I just got home from an exhilarating two-day workshop in suburban Chicago, the Downers Grove Summit. We called it a summit, because the ultimate goal was not necessarily to teach new skills to Downers Grove educators (and education leaders from other area districts), but to help them to negotiate an intersection between the new information environment and 21st century classrooms.
I arrived back in North Hills about 4:00 AM this morning, so my wits are not quite with me yet (such as they are, they never have far to come). But I have read through a number of the closing blog articles and wanted to share them with you, my seven readers.
I won’t say that they Got It, because I do not believe that any of us really know yet what It is. However, these teachers have definitely gained the courage to jump off the diving board and start to rethink and redefine what they do in preparing children within todays new information environment.
I am very proud to have been part of this, and many thanks to David Jakes, who asked for it, got it, and contributed tremendously from his perspective as a thinking educators who is close to the lines. Also thanks to Steve Dembo, who was with us during the second day, and shared many new tools and many new ways of looking at things. It is always a enlightening pleasure to work with both of these educators.
…at the Downers Grove Summit I feel more strongly than ever that the success of our educational system in the 21st century hinges on a new way of doing business. The vast amounts of information available is only an asset if our students have the abilities and the understanding to make use of it. They need to be able to find the wheat from the chaff!
Chris Gales at The Wheat from the Chaff
With the emergence of the technologies we’ve been discussing and describing over the past two days I have come to a general conclusion. The way I do my job as a teacher had better change. (snip)
The skill set that is most likely the most important and authentic for my students is that of what has been termed “information literacy”. Students need to know how to find what they want to know. They also need to be able to distinguish the bullshit from the truth. How the hell do I teach them that? In more appropriate language, I ask, “How do I teach my students to be good discriminators (between) misinformation and information”?
Jamie at Concentration Gradient
No longer are the guidance counselor and school catalogs be the only source of information. Students now have the ability to communicate independently and collaboratively while the get information directly from the source, those who lived it.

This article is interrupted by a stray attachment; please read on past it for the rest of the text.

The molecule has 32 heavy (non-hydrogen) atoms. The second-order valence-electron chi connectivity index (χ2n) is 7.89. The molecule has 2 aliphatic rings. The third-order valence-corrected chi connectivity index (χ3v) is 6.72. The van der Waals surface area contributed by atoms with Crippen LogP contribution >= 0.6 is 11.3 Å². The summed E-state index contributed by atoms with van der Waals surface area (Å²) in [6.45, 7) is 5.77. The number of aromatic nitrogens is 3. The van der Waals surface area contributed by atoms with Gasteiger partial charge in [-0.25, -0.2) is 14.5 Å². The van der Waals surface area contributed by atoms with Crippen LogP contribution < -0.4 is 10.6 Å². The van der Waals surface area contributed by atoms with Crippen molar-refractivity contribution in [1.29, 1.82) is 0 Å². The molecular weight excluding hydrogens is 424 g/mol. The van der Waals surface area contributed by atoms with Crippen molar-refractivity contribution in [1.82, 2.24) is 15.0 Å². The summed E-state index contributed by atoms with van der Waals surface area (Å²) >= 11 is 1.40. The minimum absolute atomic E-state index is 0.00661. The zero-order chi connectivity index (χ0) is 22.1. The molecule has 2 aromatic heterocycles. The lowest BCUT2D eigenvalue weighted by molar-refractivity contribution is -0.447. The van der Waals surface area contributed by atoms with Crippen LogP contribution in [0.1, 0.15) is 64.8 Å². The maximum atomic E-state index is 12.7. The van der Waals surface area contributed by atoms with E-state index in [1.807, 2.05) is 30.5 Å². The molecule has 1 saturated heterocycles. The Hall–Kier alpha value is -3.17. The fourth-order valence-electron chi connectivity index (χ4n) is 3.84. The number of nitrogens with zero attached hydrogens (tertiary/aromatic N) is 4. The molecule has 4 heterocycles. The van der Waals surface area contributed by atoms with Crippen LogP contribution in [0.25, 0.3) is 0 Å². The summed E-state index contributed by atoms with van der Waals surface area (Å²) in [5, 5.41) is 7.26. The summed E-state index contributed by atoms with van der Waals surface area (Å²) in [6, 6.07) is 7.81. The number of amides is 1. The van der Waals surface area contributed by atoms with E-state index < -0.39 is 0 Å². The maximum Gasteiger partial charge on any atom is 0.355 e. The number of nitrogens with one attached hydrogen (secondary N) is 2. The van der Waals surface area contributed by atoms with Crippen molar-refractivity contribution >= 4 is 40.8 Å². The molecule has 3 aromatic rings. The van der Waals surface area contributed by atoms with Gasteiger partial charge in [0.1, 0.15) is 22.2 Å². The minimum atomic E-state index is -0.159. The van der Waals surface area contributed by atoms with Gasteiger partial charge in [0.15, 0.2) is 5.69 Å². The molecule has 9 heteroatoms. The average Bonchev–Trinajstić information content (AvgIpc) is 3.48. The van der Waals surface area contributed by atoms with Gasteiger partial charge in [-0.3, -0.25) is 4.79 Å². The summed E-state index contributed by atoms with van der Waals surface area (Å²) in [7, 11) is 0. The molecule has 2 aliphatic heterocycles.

Bill Gebhards, a guidance councelor at Beyond the Drop Slip
The fact that information can be pushed and pulled in these new ways from so many sources that were not available until recently presents a new set of challenges to educators. My students really are growing up in a world that is connected differently than the one I did. One of the things we strive to do is make connections between what we do in the classroom and the Ã¢â‚¬Å“real worldÃ¢â‚¬Â. I wonder if the real world that many of us teachers are connecting to is a different one than the real world our students are growing up in.
Charles Sprandel at Disrupted Equilibrium
What once took place in a card catalog now takes place on the Internet. The new environment won’t change the library – it will expand the concept of a library. People talk about having a “personal digital library,” or “tagging information,” how it warms my heart to hear all this “library talk” out of “regular people.”
I do like the phrase, “information environment” – Maybe that’s what I’ll call the library from now on – the DGN Information Environment.
Rebecca Briskey, a Librarian, at Can ‘o Words
In that first entry I explained my feeling that I have basically grown up with computer technolgy. Everything from the complexity of computer/video gaming to educational applications of technology have evolved at a point in time that seemed to fit pretty well with where I was at (in terms of being a grade school student, high school student, college, and now a high school teacher).
This workshop has exposed me to … “Web 2.0” tools for the first time. I had heard of (them) and had a basic idea of what they were supposed to do but … I became discouraged pretty quickly when I tried to figure it out in the past.
(The Downers Grove Summit) has not only opened the door to these emerging technologies, but … we have been given practical applications and suggestions for directions to explore in. We have been given a set of tools to work with, and some places to start in terms of building our own useful information networks.
Bill Miller at Coffeehouse Ears
These young people live in a technology rich world and are connected in many ways outside of the classroom. These “strange connections” as David Istlandoll puts it, drive the information consummation of individuals. Simply stated, as educators it is our responsibility to educate students on how to be discriminatory user’s of information.
Ted Glazier at Personal Yardstick
All of the material from the workshop is available through the summit wiki, including information from many of the discussions, and links to participants’ reflective writings (weblogs). The site is at:
(some audio from the summit is on the way)